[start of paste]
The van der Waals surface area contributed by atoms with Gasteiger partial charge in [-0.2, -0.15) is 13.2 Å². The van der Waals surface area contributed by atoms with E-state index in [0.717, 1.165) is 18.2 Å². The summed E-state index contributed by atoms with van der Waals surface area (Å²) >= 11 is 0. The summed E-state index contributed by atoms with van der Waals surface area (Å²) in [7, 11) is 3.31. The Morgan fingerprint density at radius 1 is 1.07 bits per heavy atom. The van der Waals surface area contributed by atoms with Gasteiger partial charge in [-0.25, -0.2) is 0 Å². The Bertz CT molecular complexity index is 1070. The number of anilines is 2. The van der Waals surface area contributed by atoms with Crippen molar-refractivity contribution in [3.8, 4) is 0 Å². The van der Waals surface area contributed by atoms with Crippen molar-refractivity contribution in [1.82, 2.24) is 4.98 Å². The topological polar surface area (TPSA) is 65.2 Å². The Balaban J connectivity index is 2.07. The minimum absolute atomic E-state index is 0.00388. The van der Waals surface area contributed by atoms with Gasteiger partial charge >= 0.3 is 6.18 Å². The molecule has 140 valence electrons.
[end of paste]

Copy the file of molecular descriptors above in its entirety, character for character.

The van der Waals surface area contributed by atoms with Gasteiger partial charge in [-0.2, -0.15) is 13.2 Å². The van der Waals surface area contributed by atoms with E-state index in [0.717, 1.165) is 18.2 Å². The summed E-state index contributed by atoms with van der Waals surface area (Å²) >= 11 is 0. The summed E-state index contributed by atoms with van der Waals surface area (Å²) in [7, 11) is 3.31. The Morgan fingerprint density at radius 1 is 1.07 bits per heavy atom. The van der Waals surface area contributed by atoms with Gasteiger partial charge in [-0.25, -0.2) is 0 Å². The Bertz CT molecular complexity index is 1070. The number of anilines is 2. The van der Waals surface area contributed by atoms with Crippen molar-refractivity contribution in [3.8, 4) is 0 Å². The van der Waals surface area contributed by atoms with Crippen molar-refractivity contribution in [1.82, 2.24) is 4.98 Å². The topological polar surface area (TPSA) is 65.2 Å². The Balaban J connectivity index is 2.07. The minimum absolute atomic E-state index is 0.00388. The van der Waals surface area contributed by atoms with Gasteiger partial charge >= 0.3 is 6.18 Å². The molecule has 140 valence electrons.